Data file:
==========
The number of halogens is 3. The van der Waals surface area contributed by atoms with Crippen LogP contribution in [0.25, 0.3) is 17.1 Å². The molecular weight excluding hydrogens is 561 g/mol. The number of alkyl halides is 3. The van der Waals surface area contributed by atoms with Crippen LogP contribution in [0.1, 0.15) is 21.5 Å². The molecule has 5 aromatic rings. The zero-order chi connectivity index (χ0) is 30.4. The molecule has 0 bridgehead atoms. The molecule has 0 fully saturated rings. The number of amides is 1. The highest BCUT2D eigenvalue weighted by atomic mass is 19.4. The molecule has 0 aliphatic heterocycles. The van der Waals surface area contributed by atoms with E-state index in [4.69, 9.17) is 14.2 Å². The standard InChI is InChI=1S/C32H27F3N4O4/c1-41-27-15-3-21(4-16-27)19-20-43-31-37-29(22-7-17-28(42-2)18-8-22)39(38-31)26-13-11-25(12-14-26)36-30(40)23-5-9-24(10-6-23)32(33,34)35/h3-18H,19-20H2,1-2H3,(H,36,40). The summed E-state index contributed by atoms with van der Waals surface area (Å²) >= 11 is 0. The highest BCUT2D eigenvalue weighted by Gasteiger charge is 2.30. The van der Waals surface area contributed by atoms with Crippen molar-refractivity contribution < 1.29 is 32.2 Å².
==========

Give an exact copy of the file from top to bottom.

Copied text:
The number of halogens is 3. The van der Waals surface area contributed by atoms with Crippen LogP contribution in [0.25, 0.3) is 17.1 Å². The molecular weight excluding hydrogens is 561 g/mol. The number of alkyl halides is 3. The van der Waals surface area contributed by atoms with Crippen LogP contribution in [0.1, 0.15) is 21.5 Å². The molecule has 5 aromatic rings. The zero-order chi connectivity index (χ0) is 30.4. The molecule has 0 bridgehead atoms. The molecule has 0 fully saturated rings. The number of amides is 1. The highest BCUT2D eigenvalue weighted by atomic mass is 19.4. The molecule has 0 aliphatic heterocycles. The van der Waals surface area contributed by atoms with E-state index in [4.69, 9.17) is 14.2 Å². The standard InChI is InChI=1S/C32H27F3N4O4/c1-41-27-15-3-21(4-16-27)19-20-43-31-37-29(22-7-17-28(42-2)18-8-22)39(38-31)26-13-11-25(12-14-26)36-30(40)23-5-9-24(10-6-23)32(33,34)35/h3-18H,19-20H2,1-2H3,(H,36,40). The summed E-state index contributed by atoms with van der Waals surface area (Å²) >= 11 is 0. The highest BCUT2D eigenvalue weighted by Gasteiger charge is 2.30. The van der Waals surface area contributed by atoms with Crippen molar-refractivity contribution < 1.29 is 32.2 Å².